For you, he’d wanted to tell her then, I will convert and believe in it all: In forgiveness. In being able to leave behind what I was and become who I really am. I will believe that my inner self can be set aflame, and that I, in turn can set yours alight. I will believe in us.

He hadn’t been able to say it, however. Only show her with his hands and his mouth and his passion. When he’d finally plunged into her, holding her tight, he’d felt how she was making him come and how he was making her come and it had been like flames meeting and merging. He’d envisioned the two of them creating one brilliant light.

He looked at her now and still couldn’t quite come to grips with what had happened. He’d been so sure that Sophie and her family were karmic payback—all he wanted and, because of past and present sins, couldn’t have. He’d been wrong; they’d been a blessing of the season, a chance to restore and renew himself. All that had been required was that he accept them and have faith.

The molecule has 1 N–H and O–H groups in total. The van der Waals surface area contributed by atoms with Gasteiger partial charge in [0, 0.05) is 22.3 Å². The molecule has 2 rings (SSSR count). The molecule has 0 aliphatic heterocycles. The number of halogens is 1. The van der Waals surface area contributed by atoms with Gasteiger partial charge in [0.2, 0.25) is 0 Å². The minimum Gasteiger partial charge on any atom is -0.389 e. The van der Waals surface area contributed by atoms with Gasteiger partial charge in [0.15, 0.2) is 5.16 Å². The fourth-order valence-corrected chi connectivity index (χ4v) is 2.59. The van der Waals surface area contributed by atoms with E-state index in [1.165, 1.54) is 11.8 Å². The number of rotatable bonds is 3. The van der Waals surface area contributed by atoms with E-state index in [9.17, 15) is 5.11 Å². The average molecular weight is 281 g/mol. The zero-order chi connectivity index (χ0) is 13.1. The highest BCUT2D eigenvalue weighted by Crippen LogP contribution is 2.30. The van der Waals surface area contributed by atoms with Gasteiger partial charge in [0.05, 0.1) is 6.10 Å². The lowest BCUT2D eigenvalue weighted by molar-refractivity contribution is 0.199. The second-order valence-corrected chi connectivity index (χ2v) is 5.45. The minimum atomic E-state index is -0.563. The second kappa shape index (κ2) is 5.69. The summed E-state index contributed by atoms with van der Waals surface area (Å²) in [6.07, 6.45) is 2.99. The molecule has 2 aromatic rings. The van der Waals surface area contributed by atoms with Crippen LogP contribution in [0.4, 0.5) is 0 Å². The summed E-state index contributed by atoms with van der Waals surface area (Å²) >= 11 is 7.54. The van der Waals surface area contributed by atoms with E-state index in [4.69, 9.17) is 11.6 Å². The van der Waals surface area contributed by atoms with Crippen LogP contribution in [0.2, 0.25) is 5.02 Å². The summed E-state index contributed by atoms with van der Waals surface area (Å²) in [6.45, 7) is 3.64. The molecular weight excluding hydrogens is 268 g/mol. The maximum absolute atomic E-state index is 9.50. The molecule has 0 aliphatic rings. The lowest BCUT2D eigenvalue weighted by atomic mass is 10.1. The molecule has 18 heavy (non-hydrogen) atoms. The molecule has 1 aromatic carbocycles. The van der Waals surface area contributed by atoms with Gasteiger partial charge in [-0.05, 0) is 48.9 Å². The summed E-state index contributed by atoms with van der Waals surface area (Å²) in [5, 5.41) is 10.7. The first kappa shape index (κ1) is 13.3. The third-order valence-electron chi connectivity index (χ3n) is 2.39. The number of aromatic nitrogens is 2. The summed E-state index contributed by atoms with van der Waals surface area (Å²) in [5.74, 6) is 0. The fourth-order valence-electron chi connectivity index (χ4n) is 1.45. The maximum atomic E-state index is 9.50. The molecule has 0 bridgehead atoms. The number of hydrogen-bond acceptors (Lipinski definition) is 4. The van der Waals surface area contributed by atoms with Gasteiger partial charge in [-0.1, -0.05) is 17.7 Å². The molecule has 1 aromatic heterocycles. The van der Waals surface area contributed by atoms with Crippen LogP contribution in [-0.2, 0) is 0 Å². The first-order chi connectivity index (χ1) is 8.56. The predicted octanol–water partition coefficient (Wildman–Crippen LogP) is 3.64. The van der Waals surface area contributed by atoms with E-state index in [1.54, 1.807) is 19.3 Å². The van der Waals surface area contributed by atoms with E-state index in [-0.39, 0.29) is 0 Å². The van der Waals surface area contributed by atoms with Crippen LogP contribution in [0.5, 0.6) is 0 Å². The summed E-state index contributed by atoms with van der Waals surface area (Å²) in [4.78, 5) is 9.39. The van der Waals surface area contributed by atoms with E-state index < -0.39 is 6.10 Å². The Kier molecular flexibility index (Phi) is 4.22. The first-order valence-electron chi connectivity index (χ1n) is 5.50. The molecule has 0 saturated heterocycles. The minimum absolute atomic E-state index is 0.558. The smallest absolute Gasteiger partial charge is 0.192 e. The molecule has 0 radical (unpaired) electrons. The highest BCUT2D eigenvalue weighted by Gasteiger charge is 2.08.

“What religion are you?” he ventured now. “I mean, I know the faith of everyone else in your family, but no one ever told me yours.”

Sophie looked surprised. “I’m a scientist, you know that.”

“What? Are you… are you saying you don’t believe in anything?”

She laughed, “I’m saying I don’t believe in everything. That doesn’t mean I don’t believe in anything. I believe in the laws of gravity and in quantum physics. Not all people do, you know. I believe in the power of life, which can flourish in the most amazing places. Most of all, I believe in our species. I believe we can grow and do better. I believe we can perform miracles.”

She was glowing again, or seeming to, like a candle in the dark. “What do you believe?”

Ethan thought about it, about all that had run through his mind last night in bed with her. And finally he said, “I believe that the sun is coming back, and that everything is going to be all right.”

“I believe that, too,” Sophie smiled.

He put an arm about her then and drew her close. “Your mother paid me for my repairs. Can I buy you a cup of coffee?”

“I’d like that.”

They headed down the block, hand in hand. Holding the café door open for Sophie, Ethan paused to glance back, his eyes seeking out the verdant Victorian house standing like an evergreen in the snow.

The multihued lantern could be seen even from so far, colorful, and bright as a star. Whenever they decided to return, it would guide them home.

How did you get here?